Post updated at 12:29 p.m. Friday, Dec. 2:
When Chris Sanders and Amanda Unruh bought their Lawrence home five years ago, they knew their historic property would need myriad renovations and repairs. They never imagined the long odyssey that would unfold in their quest to protect their family and home.
The parents of two young children, the couple wouldn’t move into the nearly century-old, two-story home until a smoke detection system had been installed. In 2017, the family settled into their house with that new system, designed to automatically notify authorities when smoke or fire was detected.
After a cooking mishap triggered the alarm the first time, the couple learned their 10-foot-wide gravel driveway didn’t meet the city’s requirements for a fire access road. First responders instead left their truck at the bottom of their driveway and trudged the 110-yard winding uphill path to their front door.
“So if you burn toast, here they come,” Sanders said. “We had it trigger four times, and four times they walked up.”
Sanders and Unruh, married 17 years, subsequently learned city requirements for a fire access road to their abode included a 20-foot-wide, all-weather surface that could support 40 tons. In addition, the National Fire Code requires a ladder truck that can reach the home’s front door, an aerial ladder with outriggers, and adequate space to turn around and leave at a call’s conclusion.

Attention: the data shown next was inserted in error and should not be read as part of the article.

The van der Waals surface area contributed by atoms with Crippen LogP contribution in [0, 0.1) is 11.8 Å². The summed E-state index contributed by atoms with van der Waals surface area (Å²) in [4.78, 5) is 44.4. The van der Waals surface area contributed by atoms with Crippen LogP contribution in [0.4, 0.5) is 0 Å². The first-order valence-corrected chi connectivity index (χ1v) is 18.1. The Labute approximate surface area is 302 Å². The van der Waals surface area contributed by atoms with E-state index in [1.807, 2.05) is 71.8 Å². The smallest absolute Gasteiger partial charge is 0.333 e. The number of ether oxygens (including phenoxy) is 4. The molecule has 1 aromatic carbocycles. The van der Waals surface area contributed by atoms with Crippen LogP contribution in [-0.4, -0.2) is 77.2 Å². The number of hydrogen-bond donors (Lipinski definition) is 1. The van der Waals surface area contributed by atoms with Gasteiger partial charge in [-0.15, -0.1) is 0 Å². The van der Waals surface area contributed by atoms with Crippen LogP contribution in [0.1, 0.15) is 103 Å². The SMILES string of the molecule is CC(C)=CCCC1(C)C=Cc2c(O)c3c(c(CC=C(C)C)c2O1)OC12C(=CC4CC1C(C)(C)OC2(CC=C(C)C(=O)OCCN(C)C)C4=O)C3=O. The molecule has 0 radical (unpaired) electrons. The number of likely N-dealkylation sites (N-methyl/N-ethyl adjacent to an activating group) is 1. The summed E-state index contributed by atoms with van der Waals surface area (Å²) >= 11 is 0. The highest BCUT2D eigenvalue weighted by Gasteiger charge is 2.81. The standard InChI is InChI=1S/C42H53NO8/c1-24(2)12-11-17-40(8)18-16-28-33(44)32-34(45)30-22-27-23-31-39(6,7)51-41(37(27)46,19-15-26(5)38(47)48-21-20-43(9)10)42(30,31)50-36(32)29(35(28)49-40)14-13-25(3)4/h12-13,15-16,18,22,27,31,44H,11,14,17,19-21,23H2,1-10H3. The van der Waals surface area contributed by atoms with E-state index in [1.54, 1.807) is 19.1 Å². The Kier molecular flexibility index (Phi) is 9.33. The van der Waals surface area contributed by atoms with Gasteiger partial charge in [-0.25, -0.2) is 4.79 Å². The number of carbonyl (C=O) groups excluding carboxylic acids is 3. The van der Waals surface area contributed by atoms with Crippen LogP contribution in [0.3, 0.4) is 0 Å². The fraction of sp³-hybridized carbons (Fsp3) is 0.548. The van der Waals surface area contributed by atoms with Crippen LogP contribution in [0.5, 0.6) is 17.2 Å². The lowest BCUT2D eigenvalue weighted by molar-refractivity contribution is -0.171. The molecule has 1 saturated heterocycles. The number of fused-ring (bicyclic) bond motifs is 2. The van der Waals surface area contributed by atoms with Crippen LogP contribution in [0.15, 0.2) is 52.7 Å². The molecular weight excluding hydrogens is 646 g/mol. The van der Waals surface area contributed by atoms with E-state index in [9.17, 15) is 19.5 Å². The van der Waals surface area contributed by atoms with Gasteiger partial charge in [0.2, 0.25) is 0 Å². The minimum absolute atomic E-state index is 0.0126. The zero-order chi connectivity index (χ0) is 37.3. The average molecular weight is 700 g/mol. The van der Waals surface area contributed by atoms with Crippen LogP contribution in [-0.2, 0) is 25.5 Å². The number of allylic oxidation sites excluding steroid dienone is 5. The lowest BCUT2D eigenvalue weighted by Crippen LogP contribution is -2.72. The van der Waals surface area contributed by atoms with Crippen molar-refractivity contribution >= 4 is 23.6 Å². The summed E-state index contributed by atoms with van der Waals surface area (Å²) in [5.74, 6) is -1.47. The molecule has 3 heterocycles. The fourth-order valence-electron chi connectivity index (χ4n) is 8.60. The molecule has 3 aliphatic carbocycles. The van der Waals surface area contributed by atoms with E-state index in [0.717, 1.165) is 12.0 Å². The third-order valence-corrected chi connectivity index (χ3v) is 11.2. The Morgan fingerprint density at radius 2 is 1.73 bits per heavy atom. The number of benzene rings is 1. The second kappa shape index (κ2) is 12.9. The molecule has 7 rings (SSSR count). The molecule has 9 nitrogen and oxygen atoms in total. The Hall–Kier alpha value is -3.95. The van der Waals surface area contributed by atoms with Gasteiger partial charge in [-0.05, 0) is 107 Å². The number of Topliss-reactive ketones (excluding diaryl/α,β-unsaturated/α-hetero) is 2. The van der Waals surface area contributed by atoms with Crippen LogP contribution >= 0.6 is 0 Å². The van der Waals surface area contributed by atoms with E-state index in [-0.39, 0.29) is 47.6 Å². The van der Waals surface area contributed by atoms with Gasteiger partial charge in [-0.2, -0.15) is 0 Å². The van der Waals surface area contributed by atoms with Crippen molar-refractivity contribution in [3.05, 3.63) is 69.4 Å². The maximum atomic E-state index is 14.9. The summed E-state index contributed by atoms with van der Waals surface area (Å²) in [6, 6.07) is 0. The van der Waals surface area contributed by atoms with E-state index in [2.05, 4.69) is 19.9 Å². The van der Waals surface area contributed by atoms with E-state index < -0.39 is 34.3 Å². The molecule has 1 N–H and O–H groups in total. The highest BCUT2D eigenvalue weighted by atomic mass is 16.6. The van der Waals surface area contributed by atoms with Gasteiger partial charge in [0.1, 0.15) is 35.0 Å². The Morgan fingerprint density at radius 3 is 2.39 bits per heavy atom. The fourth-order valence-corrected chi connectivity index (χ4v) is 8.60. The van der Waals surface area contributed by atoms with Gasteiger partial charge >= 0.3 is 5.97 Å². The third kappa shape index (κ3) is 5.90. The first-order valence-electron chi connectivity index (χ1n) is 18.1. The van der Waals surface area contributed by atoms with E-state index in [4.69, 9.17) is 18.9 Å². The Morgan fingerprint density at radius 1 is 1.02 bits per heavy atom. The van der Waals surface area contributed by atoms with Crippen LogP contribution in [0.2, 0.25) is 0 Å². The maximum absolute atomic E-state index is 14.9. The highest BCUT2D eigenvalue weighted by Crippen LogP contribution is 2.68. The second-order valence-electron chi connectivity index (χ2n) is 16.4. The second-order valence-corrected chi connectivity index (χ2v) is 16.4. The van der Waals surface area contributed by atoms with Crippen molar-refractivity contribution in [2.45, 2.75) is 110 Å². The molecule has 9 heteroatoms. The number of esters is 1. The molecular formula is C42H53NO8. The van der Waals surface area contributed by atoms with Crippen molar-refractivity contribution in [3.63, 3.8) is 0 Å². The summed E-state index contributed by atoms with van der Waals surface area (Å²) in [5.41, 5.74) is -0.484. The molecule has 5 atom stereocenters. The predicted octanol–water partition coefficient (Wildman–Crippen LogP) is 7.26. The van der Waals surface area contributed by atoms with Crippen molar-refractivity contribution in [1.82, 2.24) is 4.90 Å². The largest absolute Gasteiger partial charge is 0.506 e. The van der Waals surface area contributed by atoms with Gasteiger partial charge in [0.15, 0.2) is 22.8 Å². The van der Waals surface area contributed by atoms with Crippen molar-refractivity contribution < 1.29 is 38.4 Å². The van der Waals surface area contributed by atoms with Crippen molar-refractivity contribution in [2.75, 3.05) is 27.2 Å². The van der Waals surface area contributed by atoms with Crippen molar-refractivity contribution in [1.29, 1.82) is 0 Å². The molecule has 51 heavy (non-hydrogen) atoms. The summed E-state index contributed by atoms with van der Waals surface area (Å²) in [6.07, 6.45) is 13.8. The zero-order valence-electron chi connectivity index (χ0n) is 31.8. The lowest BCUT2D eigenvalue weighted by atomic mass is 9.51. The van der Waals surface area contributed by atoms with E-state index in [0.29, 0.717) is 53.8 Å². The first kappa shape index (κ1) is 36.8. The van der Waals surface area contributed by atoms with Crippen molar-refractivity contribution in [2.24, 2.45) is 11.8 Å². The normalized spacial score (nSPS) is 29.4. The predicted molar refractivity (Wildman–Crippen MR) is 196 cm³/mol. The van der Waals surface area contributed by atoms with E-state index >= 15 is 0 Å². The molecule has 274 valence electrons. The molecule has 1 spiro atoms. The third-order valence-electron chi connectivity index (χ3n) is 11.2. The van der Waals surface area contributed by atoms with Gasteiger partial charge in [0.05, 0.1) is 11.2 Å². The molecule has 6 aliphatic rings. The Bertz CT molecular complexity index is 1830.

Meanwhile, additional obstacles impede the family’s ability to consistently receive police response calls, deliveries, visitors, and city services such as curbside pickup of trash, recycling and yard waste.
First, there’s the home’s address: 1515 W. Seventh St. Because the home can’t be accessed from Seventh Street where the property’s north boundaries lie, confused first-time visitors – including the reporter of this article – often end up at a neighbor’s home instead.
To access the driveway, visitors first must locate the intersection of West Seventh Street and Lynch Court. From there, they head south past the Hawks Pointe I apartments sign and westward into the parking lot.
On the west side of the pavement, a crooked mailbox and signs call attention to a private, narrow driveway with trees hovering next to a beaten path.
That’s the Sanders’ driveway: a Seventh Street address located amid an apartment complex parking lot on a street called Lynch Court.
Working toward a ‘workable resolution’
A notebook the couple compiled logs the correspondence and proposed renderings in their pursuit of what they call a “workable resolution” with the city.
They estimate they’ve spent more than $15,000 on attorneys, engineering studies and survey work. And, they said, they’ve also expended an inordinate amount of time and emotional energy trying to fix the problem.
They acknowledge their privilege and recognize not all residents have the same resources to navigate and challenge the system.